All Public Holidays in Ghana 2021
- 18 January, 2021
- Tips and Advice
We have all enjoyed the fireworks, countdowns, and some used this holiday season to observe religious traditions and crossover services….
Is it better to buy a fully built, ready-to-move-in home, or to buy a building structure or uncompleted house with great need for completion or renovation? This is a question you’re likely to be faced with if you’ve interacted with other people who have bought their own homes before or are contemplating it like you.
You may have found a suitable enough house in your search for a house to buy, but on closer inspection, you find there are some essentials missing. You may want a swimming pool, or an extra room for a gym or one less room in the house, etc.
Faced with the option of buying a house as is or buying it incomplete so you can renovate or make personalised changes. Here are a few points to help you make the decision:
Since the property is incomplete, it is evident you will pay lower than the market value for the building. You should, however, compare the cost of completing the house against the savings you will make paying for it at its current lower cost but in its unfinished state.
You have a say in the design of the house and are not paying for someone else’s creativity in building the house. If you are getting the property at a lower price (which you should be), then you are adding the value to the property and making it worth more. Hopefully, more than you spent on the completion and renovations.
You can either select your own contractors or build it yourself. You also get to approve materials. So when the project is finished, the quality of the workmanship is a direct result of your decisions.
However the final product looks, with so much control over the construction, you should not be getting anything short of your dream home. You get to pick your finishings, fixtures, colours, style of doors and décor, and everything else. Your home will be to your tastes and standards and not somebody else’s.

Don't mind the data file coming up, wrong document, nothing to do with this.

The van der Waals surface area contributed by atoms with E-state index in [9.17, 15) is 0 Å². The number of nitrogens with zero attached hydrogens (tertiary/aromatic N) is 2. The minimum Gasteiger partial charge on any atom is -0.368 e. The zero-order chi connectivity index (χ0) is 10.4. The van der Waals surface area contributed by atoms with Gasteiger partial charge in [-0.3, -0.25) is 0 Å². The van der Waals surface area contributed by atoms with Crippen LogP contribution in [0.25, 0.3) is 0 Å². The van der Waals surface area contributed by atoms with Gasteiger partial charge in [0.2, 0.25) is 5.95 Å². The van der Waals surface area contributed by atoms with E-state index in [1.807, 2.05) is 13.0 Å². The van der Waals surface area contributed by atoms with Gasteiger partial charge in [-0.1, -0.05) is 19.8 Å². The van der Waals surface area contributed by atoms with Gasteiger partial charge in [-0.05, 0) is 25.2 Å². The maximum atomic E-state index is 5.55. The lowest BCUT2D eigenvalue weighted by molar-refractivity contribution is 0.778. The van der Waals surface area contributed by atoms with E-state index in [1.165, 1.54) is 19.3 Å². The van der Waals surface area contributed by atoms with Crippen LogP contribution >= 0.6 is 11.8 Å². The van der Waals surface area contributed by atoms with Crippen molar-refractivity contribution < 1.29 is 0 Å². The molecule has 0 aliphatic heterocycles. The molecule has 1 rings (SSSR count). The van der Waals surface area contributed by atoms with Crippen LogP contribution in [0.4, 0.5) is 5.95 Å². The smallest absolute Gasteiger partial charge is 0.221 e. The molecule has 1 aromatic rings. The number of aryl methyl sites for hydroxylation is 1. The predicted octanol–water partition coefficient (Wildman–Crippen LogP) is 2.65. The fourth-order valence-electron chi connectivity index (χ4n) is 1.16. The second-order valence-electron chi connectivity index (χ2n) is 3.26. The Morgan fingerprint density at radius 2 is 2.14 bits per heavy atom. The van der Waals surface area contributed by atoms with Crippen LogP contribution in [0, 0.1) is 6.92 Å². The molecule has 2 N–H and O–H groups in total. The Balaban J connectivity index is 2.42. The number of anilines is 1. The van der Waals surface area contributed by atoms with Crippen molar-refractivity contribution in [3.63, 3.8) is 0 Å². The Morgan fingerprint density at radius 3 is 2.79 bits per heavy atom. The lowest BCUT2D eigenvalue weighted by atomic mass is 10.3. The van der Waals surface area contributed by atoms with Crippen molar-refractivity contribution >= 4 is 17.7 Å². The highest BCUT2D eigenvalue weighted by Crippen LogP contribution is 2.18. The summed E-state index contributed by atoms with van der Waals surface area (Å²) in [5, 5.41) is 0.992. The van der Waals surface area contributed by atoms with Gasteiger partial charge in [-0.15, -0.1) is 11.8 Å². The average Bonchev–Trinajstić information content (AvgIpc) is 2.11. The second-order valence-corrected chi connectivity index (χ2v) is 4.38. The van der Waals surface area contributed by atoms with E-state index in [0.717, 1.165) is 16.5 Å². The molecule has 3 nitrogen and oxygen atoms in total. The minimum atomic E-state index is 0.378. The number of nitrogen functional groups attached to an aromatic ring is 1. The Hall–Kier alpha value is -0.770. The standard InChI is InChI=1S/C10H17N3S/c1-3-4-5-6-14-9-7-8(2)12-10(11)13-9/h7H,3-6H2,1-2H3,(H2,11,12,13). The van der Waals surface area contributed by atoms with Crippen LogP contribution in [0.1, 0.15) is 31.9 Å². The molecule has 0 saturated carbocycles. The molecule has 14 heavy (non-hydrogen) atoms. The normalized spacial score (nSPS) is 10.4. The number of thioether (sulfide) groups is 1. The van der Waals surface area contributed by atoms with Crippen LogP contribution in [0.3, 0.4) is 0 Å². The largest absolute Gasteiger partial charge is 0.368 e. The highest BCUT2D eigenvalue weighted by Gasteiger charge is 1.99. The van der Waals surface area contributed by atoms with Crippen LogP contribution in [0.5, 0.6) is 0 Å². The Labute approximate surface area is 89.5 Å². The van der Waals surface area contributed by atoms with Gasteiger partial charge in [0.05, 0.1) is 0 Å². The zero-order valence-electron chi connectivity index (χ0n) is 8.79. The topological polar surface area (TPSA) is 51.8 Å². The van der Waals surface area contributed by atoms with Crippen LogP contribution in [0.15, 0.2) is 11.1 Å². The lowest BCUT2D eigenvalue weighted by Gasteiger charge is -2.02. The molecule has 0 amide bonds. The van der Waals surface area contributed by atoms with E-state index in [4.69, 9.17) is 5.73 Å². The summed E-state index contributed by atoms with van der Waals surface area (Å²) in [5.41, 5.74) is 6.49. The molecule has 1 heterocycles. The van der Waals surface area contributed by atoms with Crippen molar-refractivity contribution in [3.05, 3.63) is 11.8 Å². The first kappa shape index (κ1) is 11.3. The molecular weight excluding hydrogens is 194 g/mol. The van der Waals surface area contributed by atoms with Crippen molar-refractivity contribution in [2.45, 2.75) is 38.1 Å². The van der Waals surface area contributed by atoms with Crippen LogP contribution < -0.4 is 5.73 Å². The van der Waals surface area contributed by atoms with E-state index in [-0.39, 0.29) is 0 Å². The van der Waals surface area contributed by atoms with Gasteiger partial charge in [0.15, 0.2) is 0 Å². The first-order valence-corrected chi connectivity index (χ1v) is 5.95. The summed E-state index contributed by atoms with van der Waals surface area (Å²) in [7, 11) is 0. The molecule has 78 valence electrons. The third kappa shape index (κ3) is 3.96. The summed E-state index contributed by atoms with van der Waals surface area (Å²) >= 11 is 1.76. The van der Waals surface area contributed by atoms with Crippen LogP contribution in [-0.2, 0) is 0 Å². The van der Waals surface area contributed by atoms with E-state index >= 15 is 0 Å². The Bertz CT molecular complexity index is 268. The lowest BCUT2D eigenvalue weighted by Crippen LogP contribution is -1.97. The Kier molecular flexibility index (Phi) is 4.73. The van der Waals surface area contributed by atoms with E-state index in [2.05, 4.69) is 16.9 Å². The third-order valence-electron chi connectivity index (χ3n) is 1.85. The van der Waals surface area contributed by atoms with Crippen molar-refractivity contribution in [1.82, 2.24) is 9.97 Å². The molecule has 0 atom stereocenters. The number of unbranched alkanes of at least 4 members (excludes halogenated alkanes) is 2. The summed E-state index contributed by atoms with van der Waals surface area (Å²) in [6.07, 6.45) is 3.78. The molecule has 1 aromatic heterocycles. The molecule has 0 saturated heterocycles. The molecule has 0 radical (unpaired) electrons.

If the new house is not at a point where you can move in and you took out a mortgage to buy it, you would end up having to pay rent (if you can’t find a place to live for free) for your current accommodation while you pay off the mortgage on the house you bought as well. And all this does not include the cost of completion or renovation.
It can cost a lot of money. For the inexperienced buyer, renovations could come with many unforeseen expenses that might make the whole venture seem less attractive. Costs like those incurred in land surveys, engineering reports, building permits, disposal fees, architectural drawings and more. If you don’t have the money on hand, you may be able to secure a loan or take out a mortgage that includes money to put toward the renovations you want.
Finding and hiring a reputable and recommended team of builders and designers could take time and money. Some of the best in the industry are often booked for months in advance. In such a situation, will you be able to stay in your incomplete house as it is till they are available?
In a situation where you do not have alternate accommodations, would you be able to handle the stress of living in a building where you have to wait for some essential rooms to be completed? For instance, the kitchen may not be done yet when the bedroom where you live is. Living without a functional bathroom or kitchen, for example, can be terribly stressful. Your best option might be to live somewhere else until the house is finished. But living without some of the rooms you are accustomed to, though stressful, is guaranteed to be quite a story to tell in the future.
Some localities and types of land do not support certain structures and materials. Be certain to check with the local authorities of the area if your style of building or the materials you intend to use are permitted. If you start and go very far along before the authorities catch up to you, you might get out of it by negotiating with them, but this is not always an option. If you want to make structural changes, you may need to consult a structural engineer to find out the feasibility and costs.
What starts out as a small renovation project can (and will) very quickly become something much bigger. This is usually as a result of your adding more features to your original plan. It can also happen for reasons beyond your control, like increases in the price of essential materials, the City planning authority may require your building to meet certain standards and you will have to redo the whole work if you neglected it originally. These things can easily raise your renovation cost up much higher than your worst case scenario budget depending on the scope of the work.
If you are the do-it-yourself kind of person, then you might save on some expenses like fixing the wiring or furniture, etc. However, if you are not handy with tools, that is not bad either. It is just a guarantee you will have more expenses hiring labour to handle that.
Bottomline, when deciding which type of house to buy, it is great to follow your emotions and feelings about the house, but don’t forget to follow your head and make practical decisions.